Lachance, Nicolas

Nicolas Lachance, Sans titre, 2021

Lot: 

18
Sans titre

This work is the result of an exhibition project in preparation in which I explore the relationship between the model and the pictorial practice. Figurative painting involves, in many cases, work beforehand that remains in the shadows of the studio. My approach, for this project, makes explicit the process that leads me to the creation of a painting. The duplication of images and their mise en abîme are its operative vector.

Paradoxically, the model itself is invisible, whether it is struck on metal or represented by a painted image.

Acrylic, acrylic lacquer, magazine collage, oil, on canvas mounted on canvas,
  • 2021
41 x 30 cm

Estimate: 

3 000 $

Nicolas Lachance lives in Montréal. Since obtaining his bachelor’s degree in visual and media arts at UQAM (2009), he has had a dozen solo exhibitions including at Galerie René Blouin, Raising Cattle, Optica, and Fonderie Darling, where he had an artist studio in residency from 2013 to 2015. His works are in the collections, among others, of the Musée d’art contemporain de Montréal, the Montreal Museum of Fine Arts, the Caisse de dépôt et placement du Québec, and many private collections.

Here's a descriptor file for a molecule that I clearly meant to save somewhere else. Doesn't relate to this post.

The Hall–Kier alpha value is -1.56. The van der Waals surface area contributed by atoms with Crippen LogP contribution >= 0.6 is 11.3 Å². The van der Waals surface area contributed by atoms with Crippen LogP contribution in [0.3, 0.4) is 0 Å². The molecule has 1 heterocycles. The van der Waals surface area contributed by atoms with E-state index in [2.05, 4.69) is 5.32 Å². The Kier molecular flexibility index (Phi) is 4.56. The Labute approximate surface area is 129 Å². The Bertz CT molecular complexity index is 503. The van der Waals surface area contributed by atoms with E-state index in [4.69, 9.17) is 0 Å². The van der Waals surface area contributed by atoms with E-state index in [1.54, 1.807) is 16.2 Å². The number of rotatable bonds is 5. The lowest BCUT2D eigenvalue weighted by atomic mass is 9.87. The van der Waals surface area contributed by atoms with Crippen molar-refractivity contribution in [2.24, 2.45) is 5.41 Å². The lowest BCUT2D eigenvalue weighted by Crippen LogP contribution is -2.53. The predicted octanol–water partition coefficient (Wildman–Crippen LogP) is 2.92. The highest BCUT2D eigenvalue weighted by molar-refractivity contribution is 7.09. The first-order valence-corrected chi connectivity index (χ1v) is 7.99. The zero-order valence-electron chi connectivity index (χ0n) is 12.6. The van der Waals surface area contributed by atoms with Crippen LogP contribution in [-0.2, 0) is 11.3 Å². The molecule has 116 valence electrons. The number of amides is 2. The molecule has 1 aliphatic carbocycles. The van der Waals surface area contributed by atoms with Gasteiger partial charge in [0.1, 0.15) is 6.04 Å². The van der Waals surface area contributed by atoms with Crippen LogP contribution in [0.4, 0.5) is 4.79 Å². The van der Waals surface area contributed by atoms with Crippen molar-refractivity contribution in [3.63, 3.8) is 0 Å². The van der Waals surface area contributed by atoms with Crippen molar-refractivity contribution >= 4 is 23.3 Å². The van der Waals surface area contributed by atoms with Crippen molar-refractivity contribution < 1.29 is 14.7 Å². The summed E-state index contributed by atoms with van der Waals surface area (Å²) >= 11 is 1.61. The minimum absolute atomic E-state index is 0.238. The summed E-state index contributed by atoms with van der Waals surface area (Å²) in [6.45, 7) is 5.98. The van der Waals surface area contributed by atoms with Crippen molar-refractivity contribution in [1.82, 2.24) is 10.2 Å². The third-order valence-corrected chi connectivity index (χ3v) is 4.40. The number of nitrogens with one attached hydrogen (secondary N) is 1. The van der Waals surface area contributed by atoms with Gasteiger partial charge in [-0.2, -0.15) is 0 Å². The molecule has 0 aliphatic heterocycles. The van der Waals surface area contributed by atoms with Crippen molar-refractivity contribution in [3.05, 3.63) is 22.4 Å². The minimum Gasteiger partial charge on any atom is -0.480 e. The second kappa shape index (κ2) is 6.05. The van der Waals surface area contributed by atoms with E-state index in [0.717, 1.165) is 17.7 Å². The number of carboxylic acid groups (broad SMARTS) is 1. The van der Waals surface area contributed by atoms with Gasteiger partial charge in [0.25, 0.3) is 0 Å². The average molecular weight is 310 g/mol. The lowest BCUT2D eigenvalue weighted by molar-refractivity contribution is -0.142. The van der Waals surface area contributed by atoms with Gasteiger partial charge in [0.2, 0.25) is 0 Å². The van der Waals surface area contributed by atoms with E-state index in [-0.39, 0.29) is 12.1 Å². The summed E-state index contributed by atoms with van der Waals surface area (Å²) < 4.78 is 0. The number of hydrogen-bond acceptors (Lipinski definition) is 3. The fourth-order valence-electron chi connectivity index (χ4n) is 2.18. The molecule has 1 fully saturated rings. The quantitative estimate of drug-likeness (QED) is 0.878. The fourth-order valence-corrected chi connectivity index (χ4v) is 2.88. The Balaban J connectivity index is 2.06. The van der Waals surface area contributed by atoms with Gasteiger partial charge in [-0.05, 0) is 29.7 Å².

In his heterogeneous pictorial practice, Lachance obstinately stalks the appearance and disappearance of the image through a series of paradoxes. The photographic metaphor serves as matrix for laborious manual labour; alteration haunts the duplication of the image; rebuses flirt with monochrome and post-conceptual installation. The notion of the filter structures these tensions on the pictorial surface, which becomes the perfect site for a capture: on the one hand, the filter subtracts, framing the inflow of matter, transforming it and regulating its effusion; on the other hand, it cultivates the traces of residues amassed in the studio (dust, found images, used objects), accumulating deposits that are palimpsests for previous work like catalysts that reconfigure the stitches of a stretched net—perhaps less to the image than to our gaze.